Heating element: Often a dryer heating element burns out, but doesn't trip the circuit breaker or blow a fuse. The heating element is simply a long coil of special wire. You can check it for continuity with an ohm meter. No continuity means the element is bad and you need to replace it--electric heating elements aren't repairable.
Thermal fuse: On many dryers, there's a thermal fuse mounted to the exhaust duct inside the back cover panel. The fuse--which is about an inch long--is usually embedded in black resin and mounted in a white plastic housing. If the fuse has blown, you need to replace it. (You can't re-set it.)
Wiring: A common problem is for the main wiring connection from the house, at the dryer, to burn and break its connection. Because the dryer can still tumble with partial power, the connection may be only partially defective. You may need to replace both the power cord to the dryer and the terminal block inside the dryer that the wire is attached to.
/* Style Definitions */
mso-padding-alt:0in 5.4pt 0in 5.4pt;
font-family:"Times New Roman";}
If you are having problems with your gas dryer not heating
the most common problem is that the ignitor goes bad. Even though it glows
sometimes it is still not working properly.
If your dryer IS still heating, but your clothes still won't dry, you may want to check the dryer interior cabinet and/or the entire exhaust duct run to ensure you have no kinks or clogs anywhere. The following link explains many of the problems that can cause poor drying efficiency and longer dry times:
Before assuming you have a problem with the appliance, check your installation to ensure you are providing the dryer with proper exhaust and air flow. A dryer in a clogged state or having improper air flow will not dry efficiently and will cause the heating circuits to actually overheat. Eventually, this can lead to component failures and is the source of fire hazards.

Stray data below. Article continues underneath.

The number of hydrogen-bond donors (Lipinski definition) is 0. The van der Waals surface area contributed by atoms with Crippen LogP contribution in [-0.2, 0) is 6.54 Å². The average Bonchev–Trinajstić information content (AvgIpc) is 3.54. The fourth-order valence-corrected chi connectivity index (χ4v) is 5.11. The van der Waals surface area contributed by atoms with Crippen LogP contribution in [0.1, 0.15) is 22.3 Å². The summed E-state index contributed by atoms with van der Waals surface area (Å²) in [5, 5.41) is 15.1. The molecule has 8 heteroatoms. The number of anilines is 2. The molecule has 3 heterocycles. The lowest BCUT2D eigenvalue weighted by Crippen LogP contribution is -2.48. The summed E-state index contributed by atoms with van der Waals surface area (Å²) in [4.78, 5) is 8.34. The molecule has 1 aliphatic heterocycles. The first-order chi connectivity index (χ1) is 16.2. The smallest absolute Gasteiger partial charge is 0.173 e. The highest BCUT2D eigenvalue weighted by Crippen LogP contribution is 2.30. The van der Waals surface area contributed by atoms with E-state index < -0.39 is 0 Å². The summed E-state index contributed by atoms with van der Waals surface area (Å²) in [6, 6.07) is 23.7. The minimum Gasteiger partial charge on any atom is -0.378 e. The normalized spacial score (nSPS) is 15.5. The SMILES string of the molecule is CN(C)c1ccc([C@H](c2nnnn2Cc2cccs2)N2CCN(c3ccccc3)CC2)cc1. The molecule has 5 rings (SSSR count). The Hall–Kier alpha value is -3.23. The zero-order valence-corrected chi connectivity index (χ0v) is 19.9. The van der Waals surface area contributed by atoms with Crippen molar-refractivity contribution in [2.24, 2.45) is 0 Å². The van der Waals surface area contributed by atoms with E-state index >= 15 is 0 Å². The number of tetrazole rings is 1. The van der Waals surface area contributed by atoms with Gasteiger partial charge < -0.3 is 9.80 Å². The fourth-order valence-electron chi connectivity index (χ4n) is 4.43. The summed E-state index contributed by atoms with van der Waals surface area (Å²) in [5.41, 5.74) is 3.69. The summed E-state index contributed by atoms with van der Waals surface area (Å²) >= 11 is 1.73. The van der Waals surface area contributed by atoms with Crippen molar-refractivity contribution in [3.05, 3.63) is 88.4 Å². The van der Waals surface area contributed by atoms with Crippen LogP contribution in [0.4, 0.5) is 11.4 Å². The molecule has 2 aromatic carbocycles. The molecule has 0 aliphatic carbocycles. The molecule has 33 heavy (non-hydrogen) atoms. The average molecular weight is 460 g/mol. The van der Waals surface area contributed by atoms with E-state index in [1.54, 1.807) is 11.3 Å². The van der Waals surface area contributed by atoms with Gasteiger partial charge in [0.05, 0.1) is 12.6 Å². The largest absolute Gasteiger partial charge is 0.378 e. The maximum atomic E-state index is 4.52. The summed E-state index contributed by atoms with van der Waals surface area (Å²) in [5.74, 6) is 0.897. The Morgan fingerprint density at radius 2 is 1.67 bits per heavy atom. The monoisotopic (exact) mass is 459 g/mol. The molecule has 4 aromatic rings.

If you have any questions, please post back with your complete MODEL NUMBER (located on a nameplate along the door opening) and let me know. I hope you find this information helpful.
There are 2 possibilities for this problem. 1. The limit switch is out. The limit switch is located on the heating element on the back of the dryer. This is a small button type part. it will have 2 prongs on it for 2 wires that slide on for power. 2. The heating element is out. This will be on the back of the dryer and depending the model it should be a long metal piece that has metal elements inside of it to heat the dryer. or it could be a large round unit. these can be tested with an om meter.
The limit switch will be the cheapest to start with on replacing. If you need further assistance please do not hesitate to ask. I will need the make, model, and the serial number of the unit to help you further. the model and serial number can be found by opening the dryer door and looking by the hings. there should be a sticker with this information on it.
make sure lint screen and vents are clean. next shut off electric and check heat element for broken element. then get model # and serial # order and change thermocutoffs located on heater box and fanhousing ck these steps one by one
hello there: here is some troubleshooting ideas for you to help A dryer sometimes won't heat or heats too slowly because of a variety
of reasons. By following the guidelines below, you can inspect the
heating elements on a gas or electric dryer to pinpoint the source of
the problem. Electric heating elements, found in electric dryers, are self-contained
units located in the back of the dryer. A defective heating element is
frequently the source of no-heat or drying problems. Remove the back
service panel to gain access to the elements. The heating elements are located inside the heater ducts. If you think a heating element is faulty